[Bhawna Lakhina is a third year student at National Law Institute University, Bhopal]
Section 241 of the Companies Act, 2013 (Companies Act) provides the right to a member of a company to seek relief for oppression and/or mismanagement of the company. It provides that any member can approach the National Company Law Tribunal (NCLT) alleging that the affairs of the company are being conducted in a way oppressive to any member(s), or prejudicial to the interests of the public or the company. In this post, the author analyses the position of law on the maintainability of such complaints as well as on the jurisdiction of the NCLT to grant relief in the cases concerning oppression and mismanagement.
Who can file a complaint under Section 241?
Any member of a company can file a complaint alleging oppression and mismanagement as provided under Section 241 of the Companies Act. It is pertinent to note that the provision itself does not, as a pre-requisite, stipulate that it can be invoked only by minority shareholders. The only qualification to file a complaint is that provided under Section 244. In other words, a complaint under Section 241 will be rendered maintainable only when the thresholds under Section 244 are satisfied. Accordingly, an application must be filed by one hundred members or over one-tenth of the total members, or any member(s) holding over one tenth of the issued share capital of the company, provided that all dues have been paid by the member(s) making the complaint. Alternatively, if the company does not have an issued share capital, the complaint must be made by at least one-fifth of the total members.
However, the thresholds exist only as a procedural requirement and do not negate the substantial prospects of the law. Accordingly, even if a party falling below this threshold comes before the Tribunal pressing significant issues, the NCLT has the power to waive these thresholds and look into the matter if it affects the interests of the company. A similar reasoning was contemplated in the case of Maharashtra power Development Corp v. Dabhol Power Co., wherein the substantive aspects of the company law were held to supersede any procedural irregularity. In any case, it is well established principle of law that procedural law is always subservient to a substantive law, as held in Saiyad Mohammad Bakar El-Edroos v. Abdulhabib Hasan Arab. Thus, Section 244 sets out the minimum shareholding that is required for any member to make a complaint under Section 241. This is to ensure that the NCLT is not approached for frivolous complaints.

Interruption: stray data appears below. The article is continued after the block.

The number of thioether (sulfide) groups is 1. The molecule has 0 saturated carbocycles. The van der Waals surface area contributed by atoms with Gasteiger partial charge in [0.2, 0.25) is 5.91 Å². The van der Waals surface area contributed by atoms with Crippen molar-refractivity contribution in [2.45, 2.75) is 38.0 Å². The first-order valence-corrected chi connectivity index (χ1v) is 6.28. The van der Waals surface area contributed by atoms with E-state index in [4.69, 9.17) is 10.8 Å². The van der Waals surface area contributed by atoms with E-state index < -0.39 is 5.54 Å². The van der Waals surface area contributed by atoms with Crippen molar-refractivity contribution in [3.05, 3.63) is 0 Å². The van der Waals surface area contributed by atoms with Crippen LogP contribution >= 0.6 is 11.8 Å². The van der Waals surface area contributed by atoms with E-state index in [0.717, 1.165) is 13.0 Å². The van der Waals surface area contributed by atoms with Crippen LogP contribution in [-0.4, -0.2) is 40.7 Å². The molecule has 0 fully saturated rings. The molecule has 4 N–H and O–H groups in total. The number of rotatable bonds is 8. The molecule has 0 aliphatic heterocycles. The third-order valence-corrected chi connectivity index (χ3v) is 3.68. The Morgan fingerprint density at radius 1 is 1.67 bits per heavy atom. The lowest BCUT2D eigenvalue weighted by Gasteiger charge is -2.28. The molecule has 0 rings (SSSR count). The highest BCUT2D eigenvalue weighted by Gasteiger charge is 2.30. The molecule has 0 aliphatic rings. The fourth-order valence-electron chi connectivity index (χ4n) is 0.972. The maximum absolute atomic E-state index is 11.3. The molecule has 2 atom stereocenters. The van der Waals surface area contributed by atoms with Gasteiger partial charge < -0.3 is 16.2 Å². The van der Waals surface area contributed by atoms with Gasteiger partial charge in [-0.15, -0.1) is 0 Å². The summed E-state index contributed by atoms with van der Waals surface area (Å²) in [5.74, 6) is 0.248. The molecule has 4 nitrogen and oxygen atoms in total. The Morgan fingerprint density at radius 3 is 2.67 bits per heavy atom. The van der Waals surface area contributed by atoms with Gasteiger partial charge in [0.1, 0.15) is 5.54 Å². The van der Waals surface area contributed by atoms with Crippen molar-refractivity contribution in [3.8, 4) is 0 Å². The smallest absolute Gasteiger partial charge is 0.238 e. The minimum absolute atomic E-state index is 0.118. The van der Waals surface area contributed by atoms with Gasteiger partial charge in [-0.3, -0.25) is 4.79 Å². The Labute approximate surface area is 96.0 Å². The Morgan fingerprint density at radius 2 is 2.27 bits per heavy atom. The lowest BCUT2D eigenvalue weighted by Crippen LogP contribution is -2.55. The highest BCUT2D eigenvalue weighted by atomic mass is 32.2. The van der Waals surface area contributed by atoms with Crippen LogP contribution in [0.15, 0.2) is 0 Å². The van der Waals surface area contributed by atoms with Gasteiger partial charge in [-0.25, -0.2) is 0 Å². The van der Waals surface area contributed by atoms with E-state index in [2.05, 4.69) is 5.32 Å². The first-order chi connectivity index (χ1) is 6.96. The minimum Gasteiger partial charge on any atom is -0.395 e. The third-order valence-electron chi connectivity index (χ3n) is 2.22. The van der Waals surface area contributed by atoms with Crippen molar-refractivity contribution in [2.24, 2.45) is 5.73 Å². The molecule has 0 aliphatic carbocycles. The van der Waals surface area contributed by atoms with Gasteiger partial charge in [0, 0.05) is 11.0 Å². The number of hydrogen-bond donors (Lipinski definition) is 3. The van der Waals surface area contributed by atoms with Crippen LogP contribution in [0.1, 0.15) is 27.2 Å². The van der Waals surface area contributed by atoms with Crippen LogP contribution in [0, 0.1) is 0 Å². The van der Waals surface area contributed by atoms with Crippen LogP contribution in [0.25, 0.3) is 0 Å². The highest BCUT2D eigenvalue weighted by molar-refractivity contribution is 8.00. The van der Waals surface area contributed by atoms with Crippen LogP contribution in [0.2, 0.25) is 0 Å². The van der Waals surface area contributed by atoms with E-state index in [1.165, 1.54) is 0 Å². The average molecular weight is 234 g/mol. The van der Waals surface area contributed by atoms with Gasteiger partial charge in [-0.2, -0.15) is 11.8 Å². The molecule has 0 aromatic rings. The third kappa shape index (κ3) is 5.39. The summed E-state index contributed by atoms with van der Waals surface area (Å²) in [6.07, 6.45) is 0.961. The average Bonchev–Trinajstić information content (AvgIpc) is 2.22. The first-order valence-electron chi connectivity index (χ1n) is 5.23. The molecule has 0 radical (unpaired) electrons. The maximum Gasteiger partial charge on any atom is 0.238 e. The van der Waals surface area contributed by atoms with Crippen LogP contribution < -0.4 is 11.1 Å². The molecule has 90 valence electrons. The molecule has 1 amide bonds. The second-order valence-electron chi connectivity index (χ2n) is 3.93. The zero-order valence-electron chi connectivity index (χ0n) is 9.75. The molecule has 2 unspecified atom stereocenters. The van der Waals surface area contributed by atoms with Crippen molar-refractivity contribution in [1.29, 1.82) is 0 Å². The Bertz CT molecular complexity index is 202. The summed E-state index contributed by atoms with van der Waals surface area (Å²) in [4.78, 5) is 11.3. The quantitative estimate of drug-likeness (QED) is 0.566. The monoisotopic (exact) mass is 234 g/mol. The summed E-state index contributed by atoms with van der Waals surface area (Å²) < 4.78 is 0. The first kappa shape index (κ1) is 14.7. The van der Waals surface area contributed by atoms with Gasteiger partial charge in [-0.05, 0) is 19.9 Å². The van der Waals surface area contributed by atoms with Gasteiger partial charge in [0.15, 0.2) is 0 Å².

Are majority shareholders covered within its ambit?
A perusal of this provision shows that there is only a minimum threshold provided under Section 244, not a maximum one. Therefore, there is no bar on either the majority or the minority to file an application alleging oppression and mismanagement under Section 241. This was also iterated in the case of P.S. Nanawati v. Jaipur Metals & Electricals.
However, the traditional interpretation of Section 241 has been that only a minority can allege oppression/ mismanagement by the majority qua the shareholding capacity. The reasoning behind such an understanding is that the minority is usually not in a position to cause oppression and mismanagement in the company. Alternatively, the majority shareholders have internal mechanisms through which they can take action against any oppression and mismanagement by the minority shareholders, including removal of the latter from the company Board.[i] However, such means are not available to the minority shareholders and thus, legal remedies are a means for protection of their interests against any prejudicial act of the majority.
As against this understanding, there is a need to consider the practicalities of the functioning of a company. There can be circumstances wherein the minority assumes a position wherein it controls some significant functions, including but not limited to finance, operations and sales, etc. This gives them the requisite power to act in furtherance of their self interests while harming the functioning of the company.
Furthermore, there are procedures to be followed in a company before any resolution is passed. These generally include the condition of special majority and sometimes even that of unanimous voting for certain significant decisions pertaining to the company. In such a situation, the minority possesses the power to veto any significant decisions which can have adverse implications on the interests of the company. This shows that a minority also has the power to conduct the affairs of the company prejudicial to the interests of the public or company itself.